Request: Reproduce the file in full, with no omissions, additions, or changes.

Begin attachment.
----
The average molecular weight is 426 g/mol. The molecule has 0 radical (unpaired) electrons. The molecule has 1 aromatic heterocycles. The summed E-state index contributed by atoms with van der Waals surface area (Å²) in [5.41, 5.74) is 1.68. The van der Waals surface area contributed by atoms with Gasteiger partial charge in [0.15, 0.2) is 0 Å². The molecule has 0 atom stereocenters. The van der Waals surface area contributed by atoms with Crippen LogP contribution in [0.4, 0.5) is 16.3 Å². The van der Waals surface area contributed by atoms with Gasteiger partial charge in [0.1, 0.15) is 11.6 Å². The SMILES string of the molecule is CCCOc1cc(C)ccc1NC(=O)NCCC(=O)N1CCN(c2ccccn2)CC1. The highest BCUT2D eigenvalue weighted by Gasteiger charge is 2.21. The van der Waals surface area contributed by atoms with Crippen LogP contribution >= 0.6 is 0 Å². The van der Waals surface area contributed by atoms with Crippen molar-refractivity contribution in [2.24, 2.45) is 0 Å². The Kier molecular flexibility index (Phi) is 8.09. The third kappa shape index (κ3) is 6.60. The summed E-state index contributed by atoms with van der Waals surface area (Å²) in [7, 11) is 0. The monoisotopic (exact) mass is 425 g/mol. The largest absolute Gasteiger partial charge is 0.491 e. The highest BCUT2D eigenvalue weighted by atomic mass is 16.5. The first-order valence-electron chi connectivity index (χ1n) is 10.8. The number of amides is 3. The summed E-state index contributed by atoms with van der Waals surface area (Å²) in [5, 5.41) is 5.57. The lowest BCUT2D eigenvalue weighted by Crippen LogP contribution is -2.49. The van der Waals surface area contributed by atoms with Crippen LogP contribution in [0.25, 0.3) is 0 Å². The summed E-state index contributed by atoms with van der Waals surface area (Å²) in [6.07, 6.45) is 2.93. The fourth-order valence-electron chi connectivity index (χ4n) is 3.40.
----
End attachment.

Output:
The average molecular weight is 426 g/mol. The molecule has 0 radical (unpaired) electrons. The molecule has 1 aromatic heterocycles. The summed E-state index contributed by atoms with van der Waals surface area (Å²) in [5.41, 5.74) is 1.68. The van der Waals surface area contributed by atoms with Gasteiger partial charge in [0.15, 0.2) is 0 Å². The molecule has 0 atom stereocenters. The van der Waals surface area contributed by atoms with Crippen LogP contribution in [0.4, 0.5) is 16.3 Å². The van der Waals surface area contributed by atoms with Gasteiger partial charge in [0.1, 0.15) is 11.6 Å². The SMILES string of the molecule is CCCOc1cc(C)ccc1NC(=O)NCCC(=O)N1CCN(c2ccccn2)CC1. The highest BCUT2D eigenvalue weighted by Gasteiger charge is 2.21. The van der Waals surface area contributed by atoms with Crippen LogP contribution >= 0.6 is 0 Å². The van der Waals surface area contributed by atoms with Crippen molar-refractivity contribution in [2.24, 2.45) is 0 Å². The Kier molecular flexibility index (Phi) is 8.09. The third kappa shape index (κ3) is 6.60. The summed E-state index contributed by atoms with van der Waals surface area (Å²) in [7, 11) is 0. The monoisotopic (exact) mass is 425 g/mol. The largest absolute Gasteiger partial charge is 0.491 e. The highest BCUT2D eigenvalue weighted by atomic mass is 16.5. The first-order valence-electron chi connectivity index (χ1n) is 10.8. The number of amides is 3. The summed E-state index contributed by atoms with van der Waals surface area (Å²) in [5, 5.41) is 5.57. The lowest BCUT2D eigenvalue weighted by Crippen LogP contribution is -2.49. The van der Waals surface area contributed by atoms with Crippen LogP contribution in [0.25, 0.3) is 0 Å². The summed E-state index contributed by atoms with van der Waals surface area (Å²) in [6.07, 6.45) is 2.93. The fourth-order valence-electron chi connectivity index (χ4n) is 3.40.